Gregg Popovich recently said he wishes the games were 36 minutes long, obviously because his team has a knack for always having one bad quarter that spoils the rest of the game. That’s almost a good wish, it just needs to be added that they still play 48 minutes, but the stipulation is the Spurs worst quarter gets dropped, and the final score comes from their three best (or least-worse) quarters, because you just never know which set of 12 minutes will be the bad one for this team.
Sometimes it’s the first quarter that dooms the Spurs, or it can be the second, third or fourth. Against the Hawks, it was third quarter that did them in after they played a surprisingly spunky, aggressive first half despite coming off a double-OT loss in Detroit the night before and not getting to Atlanta until 2:30 in the morning. Perhaps a big reason for the strong start was getting three starters back, after Tre Jones and Jeremy Sochan each returned from four-game absences, along with Keldon Johnson after het sat out the game in Detroit.
Everyone was energized: Sochan looked like he hadn’t missed a beat, shots were going in, and good defense was played. They held the Hawks’ star guard duo in check for most of the first half, with De’Andre Hunter being their only real source of offense. While the Spurs never really pulled away in the first half, they held a six-point lead and looked like the more engaged team until Trae Young finally got himself going on offense, helping the Hawks take a one-point halftime lead.
Then came the “bad” quarter of the game, where the Spurs came out of the lockeroom ice cold to start the third and looked more like the exhausted team that was expected from the outset, taking nearly half the quarter to make their first field goal while Young and Dejounte Murray were both clicking on offense, and once again one bad quarter was the end of the game for a Spurs team that hasn’t recovered from a double-digit deficit all season.
Of course, in this case Pop’s 36-minute idea still would have meant a loss — the Hawks outscored the Spurs by a total of four points across the first, second and fourth quarters — but it would have been a better game, and it would be interesting to go back and see how many more wins the Spurs would have under this rule. It may not be as many as we think, but they at least won’t have such an awful NET rating. Then again, a win in the draft would be just as nice.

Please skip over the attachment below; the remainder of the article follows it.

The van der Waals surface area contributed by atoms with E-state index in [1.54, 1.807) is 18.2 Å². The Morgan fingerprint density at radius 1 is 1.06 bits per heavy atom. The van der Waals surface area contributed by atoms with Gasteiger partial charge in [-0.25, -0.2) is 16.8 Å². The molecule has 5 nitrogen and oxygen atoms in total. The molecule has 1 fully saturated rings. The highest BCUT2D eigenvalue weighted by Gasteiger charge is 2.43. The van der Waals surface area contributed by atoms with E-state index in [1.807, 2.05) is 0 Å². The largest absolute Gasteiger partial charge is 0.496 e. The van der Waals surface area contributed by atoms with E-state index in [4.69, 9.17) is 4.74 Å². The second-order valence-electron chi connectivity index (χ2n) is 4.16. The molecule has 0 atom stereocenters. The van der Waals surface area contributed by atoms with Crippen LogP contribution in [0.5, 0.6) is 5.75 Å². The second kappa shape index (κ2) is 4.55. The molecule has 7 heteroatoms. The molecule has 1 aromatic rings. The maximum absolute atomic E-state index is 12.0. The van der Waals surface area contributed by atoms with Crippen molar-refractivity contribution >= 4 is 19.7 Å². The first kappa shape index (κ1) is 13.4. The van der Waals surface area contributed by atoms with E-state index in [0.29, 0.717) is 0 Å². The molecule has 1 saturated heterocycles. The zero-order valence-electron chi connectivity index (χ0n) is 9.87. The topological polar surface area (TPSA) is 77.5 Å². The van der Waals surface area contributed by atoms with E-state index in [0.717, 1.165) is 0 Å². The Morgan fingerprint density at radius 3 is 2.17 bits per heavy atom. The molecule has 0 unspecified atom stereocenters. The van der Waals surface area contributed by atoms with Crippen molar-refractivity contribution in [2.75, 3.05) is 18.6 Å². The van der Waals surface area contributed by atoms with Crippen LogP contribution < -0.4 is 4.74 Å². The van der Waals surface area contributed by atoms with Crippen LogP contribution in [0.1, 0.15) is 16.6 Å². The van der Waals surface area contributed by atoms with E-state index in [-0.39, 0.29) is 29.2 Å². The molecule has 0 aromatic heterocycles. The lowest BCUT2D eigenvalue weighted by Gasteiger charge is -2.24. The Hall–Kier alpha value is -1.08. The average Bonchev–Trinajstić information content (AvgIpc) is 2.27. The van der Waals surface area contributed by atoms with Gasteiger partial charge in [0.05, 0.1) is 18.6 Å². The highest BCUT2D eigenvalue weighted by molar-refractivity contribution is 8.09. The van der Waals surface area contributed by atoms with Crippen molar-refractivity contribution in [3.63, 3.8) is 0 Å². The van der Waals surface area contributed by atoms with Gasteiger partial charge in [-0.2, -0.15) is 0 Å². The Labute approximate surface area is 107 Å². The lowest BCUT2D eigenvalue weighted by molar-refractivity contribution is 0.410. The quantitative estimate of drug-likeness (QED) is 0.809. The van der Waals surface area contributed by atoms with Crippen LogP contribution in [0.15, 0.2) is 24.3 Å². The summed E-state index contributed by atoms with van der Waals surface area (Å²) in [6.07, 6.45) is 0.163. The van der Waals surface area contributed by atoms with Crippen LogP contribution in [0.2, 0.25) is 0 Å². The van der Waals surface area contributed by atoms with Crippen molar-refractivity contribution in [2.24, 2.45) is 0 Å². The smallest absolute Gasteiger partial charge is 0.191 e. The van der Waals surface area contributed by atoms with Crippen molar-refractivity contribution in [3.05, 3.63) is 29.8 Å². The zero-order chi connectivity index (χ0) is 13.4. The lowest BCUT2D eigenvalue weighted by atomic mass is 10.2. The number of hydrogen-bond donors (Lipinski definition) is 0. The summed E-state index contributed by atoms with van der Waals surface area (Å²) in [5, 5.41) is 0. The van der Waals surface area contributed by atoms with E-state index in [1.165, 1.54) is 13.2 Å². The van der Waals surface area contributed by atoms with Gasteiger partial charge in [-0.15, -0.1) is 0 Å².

- Unlike Derrick White this year or very likely Jacob Poeltl next year (and countless other past examples), I felt no emotion seeing Dejounte Murray in another team’s uniform tonight. Maybe it’s all the smack talk he’s been doing since he left, or maybe it’s because he wasn’t overly engaging when he was a Spur and there isn’t anything overly memorable about his time here either on or off the court, but the fact that I felt nothing towards him means he’ll probably fade away into former Spurs obscurity with time, which admittedly feels weird to say about an All Star. Then again, maybe he knows that, and that’s why he’s talking about the Spurs so much: he doesn’t want us to forget about him, because it would be a lie to say he did nothing for the club.
- While he would have been forgiven for being rusty, Sochan instead picked up this game right where he left off before pulling his back against the Kings last week. He was (initially) hitting threes, gracefully making his way into the paint for shots, and exploding for dunks on his way to 18 points, 9 rebounds and 5 assists. Like everyone else, he came out of halftime cold, but it’s hard to know whether to blame that on the rust showing up on a delay after the initial adrenaline rush or if the offense as a whole going down took him down with it. Regardless, the fact that he came back from a four-game absence looking just as good as he did before is more proof that his improvement not some fluke or just an extended hot streak. It’s real, and it’s here to stay.
- I’m beginning to wonder if the Spurs have future coaching aspirations for Gorgui Dieng. I know he’s a great veteran presence, the players love him, and they’re devoid of proven NBA talent at center now that Jakob Poeltl is gone, but Dieng certainly doesn’t look like he has enough left in the tank to be a regular contributor in the NBA anymore. The fact that the brought him back this season, he accepted being waived once to make a trade work, re-signed twice on 10-day contracts, then signed again for the remainder of the season tells me the Spurs not only value his presence, but they also don’t want him going anywhere, therefore they must have future plans for him. There are many other things the Spurs could have done with that open roster spot, such as give it to Charles Bassey, but Dieng still being around must have more meaning than just his presence on the bench or use as a break-glass-in-case-of-emergency player.